I guess its’ time for me to upgrade my AMD FirePro for something new but need a new commission to afford the frivolity. I don’t believe the FirePro is slowing things down in Rhino or Flamingo as those work mostly with the CPU of which I have six in my I7 3930 overclocked to 4.25 gh. When rendering, all six cores are almost always at 100% and wow, how it beats my older QX6700; the king of the new quad core era when it first came out. I built my system from parts on line as a gift for surviving leukemia. Then two years later I got and also beat Non Hodgkin’s Lymphoma. But, a new job will have to pay my way this time!

I truly like Holomark II but don’t seem to get very good numbers compared to many others I see on your site. But, in the real world my system works pretty well for now and is not much of an impediment unless I’m rendering 300 frames or more for a video presentation. And, I don’t game much except solitaire on my android phone! My old computer would crash, but with two radiators and a large reservoir and strong but quiet pump, things stay cool 24 hours and more. I attached a screen capture during a rendering with core temp up to show a typical session though at relatively low res.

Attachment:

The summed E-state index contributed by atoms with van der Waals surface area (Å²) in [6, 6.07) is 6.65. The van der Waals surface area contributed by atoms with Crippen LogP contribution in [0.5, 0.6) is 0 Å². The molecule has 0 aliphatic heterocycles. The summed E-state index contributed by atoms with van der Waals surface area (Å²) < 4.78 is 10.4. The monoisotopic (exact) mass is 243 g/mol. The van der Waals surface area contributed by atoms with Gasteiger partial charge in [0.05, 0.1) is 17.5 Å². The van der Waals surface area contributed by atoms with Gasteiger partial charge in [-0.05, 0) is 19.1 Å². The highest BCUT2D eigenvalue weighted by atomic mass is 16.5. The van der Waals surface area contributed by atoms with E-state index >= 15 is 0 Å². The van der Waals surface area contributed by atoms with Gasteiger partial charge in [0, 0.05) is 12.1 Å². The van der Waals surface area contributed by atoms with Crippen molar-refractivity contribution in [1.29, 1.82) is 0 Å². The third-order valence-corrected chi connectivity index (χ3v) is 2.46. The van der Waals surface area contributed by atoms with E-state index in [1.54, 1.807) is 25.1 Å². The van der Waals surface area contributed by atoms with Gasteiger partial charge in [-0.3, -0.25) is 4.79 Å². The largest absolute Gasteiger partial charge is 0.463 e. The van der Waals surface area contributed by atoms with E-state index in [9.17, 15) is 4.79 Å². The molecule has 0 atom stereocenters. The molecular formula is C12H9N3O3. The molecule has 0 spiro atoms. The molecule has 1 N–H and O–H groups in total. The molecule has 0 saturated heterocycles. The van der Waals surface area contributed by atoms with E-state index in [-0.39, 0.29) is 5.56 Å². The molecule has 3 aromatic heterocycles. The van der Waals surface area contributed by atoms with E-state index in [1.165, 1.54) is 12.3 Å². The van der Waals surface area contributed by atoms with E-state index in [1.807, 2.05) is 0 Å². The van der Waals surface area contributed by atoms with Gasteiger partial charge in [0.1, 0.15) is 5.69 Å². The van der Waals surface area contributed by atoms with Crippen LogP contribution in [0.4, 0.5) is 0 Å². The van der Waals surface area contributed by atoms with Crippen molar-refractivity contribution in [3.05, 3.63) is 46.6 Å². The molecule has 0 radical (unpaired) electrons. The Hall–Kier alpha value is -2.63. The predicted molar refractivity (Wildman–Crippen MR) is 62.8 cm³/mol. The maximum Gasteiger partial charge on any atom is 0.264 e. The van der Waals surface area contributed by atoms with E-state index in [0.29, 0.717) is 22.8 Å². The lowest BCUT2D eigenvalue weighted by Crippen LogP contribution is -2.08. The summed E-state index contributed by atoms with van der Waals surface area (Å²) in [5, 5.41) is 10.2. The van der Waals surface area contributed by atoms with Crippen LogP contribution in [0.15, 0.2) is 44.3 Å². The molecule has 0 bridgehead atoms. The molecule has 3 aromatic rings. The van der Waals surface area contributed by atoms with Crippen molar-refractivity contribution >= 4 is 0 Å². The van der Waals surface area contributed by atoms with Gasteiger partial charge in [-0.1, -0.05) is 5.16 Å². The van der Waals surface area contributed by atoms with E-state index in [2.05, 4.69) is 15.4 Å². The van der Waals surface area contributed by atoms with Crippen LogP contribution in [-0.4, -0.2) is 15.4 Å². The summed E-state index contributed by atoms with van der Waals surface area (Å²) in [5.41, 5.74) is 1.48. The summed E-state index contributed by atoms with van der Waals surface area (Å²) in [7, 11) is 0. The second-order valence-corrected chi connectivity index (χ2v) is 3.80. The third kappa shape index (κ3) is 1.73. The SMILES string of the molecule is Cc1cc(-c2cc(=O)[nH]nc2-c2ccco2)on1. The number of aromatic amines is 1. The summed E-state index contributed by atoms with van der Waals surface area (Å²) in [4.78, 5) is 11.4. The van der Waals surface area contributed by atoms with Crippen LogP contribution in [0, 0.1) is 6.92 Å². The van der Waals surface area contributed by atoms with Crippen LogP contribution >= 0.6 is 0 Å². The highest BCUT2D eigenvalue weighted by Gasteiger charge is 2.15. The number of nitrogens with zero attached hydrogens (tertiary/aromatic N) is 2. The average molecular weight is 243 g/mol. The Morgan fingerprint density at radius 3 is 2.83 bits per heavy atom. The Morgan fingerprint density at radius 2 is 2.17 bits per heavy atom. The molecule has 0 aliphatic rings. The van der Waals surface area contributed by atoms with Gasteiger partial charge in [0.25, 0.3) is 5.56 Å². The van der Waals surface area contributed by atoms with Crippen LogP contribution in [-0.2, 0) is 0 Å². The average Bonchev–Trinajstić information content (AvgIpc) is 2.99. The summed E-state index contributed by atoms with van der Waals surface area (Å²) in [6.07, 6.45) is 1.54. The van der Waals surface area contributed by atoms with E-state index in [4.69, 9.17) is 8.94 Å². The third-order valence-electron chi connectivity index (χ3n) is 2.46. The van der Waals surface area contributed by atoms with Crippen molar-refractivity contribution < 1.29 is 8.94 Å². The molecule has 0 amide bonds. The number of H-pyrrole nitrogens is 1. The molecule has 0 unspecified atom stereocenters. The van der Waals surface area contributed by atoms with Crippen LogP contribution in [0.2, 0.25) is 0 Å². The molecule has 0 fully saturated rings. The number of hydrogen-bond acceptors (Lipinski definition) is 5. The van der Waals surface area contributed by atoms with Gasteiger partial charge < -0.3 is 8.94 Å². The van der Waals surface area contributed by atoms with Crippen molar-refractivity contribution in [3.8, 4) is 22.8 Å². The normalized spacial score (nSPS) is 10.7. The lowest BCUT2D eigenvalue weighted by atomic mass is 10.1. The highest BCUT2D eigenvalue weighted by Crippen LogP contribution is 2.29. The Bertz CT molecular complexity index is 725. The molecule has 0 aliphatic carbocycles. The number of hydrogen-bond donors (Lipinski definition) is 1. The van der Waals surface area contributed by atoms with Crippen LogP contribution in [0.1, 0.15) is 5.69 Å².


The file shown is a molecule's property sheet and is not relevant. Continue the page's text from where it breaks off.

Merry Christmas and see you on the web, cheers, Rob


#17

Nice! You are really getting the most out of Flamingo, inspiring!
And both sad and great to hear about your battles with health, and maybe it adds to your quality as a leisure boat designer, one that really appreciates the good things in life and infuses that into the concepts, because I would love to spend time on the lake with that baby, it sends my imagination on a dream vacation.

About Holomark II, it needs to evolve into Holomark III soon with further focus on real life scenarios, and then I’ll add a way to collect the scores, I never have time to gather the scores :expressionless:

And Marry Christas to you too Robb, see you around!


#18

Thanks, Holo, good to “hear” from you and let’s both have a most fortuitous New Year! Cheers, Rob